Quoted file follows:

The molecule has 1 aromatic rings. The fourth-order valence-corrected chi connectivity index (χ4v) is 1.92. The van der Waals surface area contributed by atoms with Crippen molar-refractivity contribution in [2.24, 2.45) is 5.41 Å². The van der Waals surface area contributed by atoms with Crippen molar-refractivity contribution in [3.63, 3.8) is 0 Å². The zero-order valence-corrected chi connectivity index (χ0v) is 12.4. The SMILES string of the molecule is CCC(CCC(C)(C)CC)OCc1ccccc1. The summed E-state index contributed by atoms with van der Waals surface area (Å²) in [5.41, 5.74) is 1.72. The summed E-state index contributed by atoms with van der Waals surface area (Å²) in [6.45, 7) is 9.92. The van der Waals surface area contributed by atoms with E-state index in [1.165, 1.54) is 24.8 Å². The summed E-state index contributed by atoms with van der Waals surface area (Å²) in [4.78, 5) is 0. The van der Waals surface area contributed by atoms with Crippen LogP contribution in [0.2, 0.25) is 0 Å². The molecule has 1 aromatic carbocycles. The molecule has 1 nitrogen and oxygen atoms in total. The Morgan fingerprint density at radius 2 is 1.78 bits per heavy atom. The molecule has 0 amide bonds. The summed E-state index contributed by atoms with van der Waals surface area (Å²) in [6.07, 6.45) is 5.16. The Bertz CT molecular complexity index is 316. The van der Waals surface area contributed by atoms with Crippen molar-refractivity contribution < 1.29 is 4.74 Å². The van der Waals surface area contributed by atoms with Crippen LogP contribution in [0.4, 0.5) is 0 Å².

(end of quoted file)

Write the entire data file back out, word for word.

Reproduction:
The molecule has 1 aromatic rings. The fourth-order valence-corrected chi connectivity index (χ4v) is 1.92. The van der Waals surface area contributed by atoms with Crippen molar-refractivity contribution in [2.24, 2.45) is 5.41 Å². The van der Waals surface area contributed by atoms with Crippen molar-refractivity contribution in [3.63, 3.8) is 0 Å². The zero-order valence-corrected chi connectivity index (χ0v) is 12.4. The SMILES string of the molecule is CCC(CCC(C)(C)CC)OCc1ccccc1. The summed E-state index contributed by atoms with van der Waals surface area (Å²) in [5.41, 5.74) is 1.72. The summed E-state index contributed by atoms with van der Waals surface area (Å²) in [6.45, 7) is 9.92. The van der Waals surface area contributed by atoms with E-state index in [1.165, 1.54) is 24.8 Å². The summed E-state index contributed by atoms with van der Waals surface area (Å²) in [4.78, 5) is 0. The van der Waals surface area contributed by atoms with Crippen LogP contribution in [0.2, 0.25) is 0 Å². The molecule has 1 aromatic carbocycles. The molecule has 1 nitrogen and oxygen atoms in total. The Morgan fingerprint density at radius 2 is 1.78 bits per heavy atom. The molecule has 0 amide bonds. The summed E-state index contributed by atoms with van der Waals surface area (Å²) in [6.07, 6.45) is 5.16. The Bertz CT molecular complexity index is 316. The van der Waals surface area contributed by atoms with Crippen molar-refractivity contribution < 1.29 is 4.74 Å². The van der Waals surface area contributed by atoms with Crippen LogP contribution in [0.4, 0.5) is 0 Å².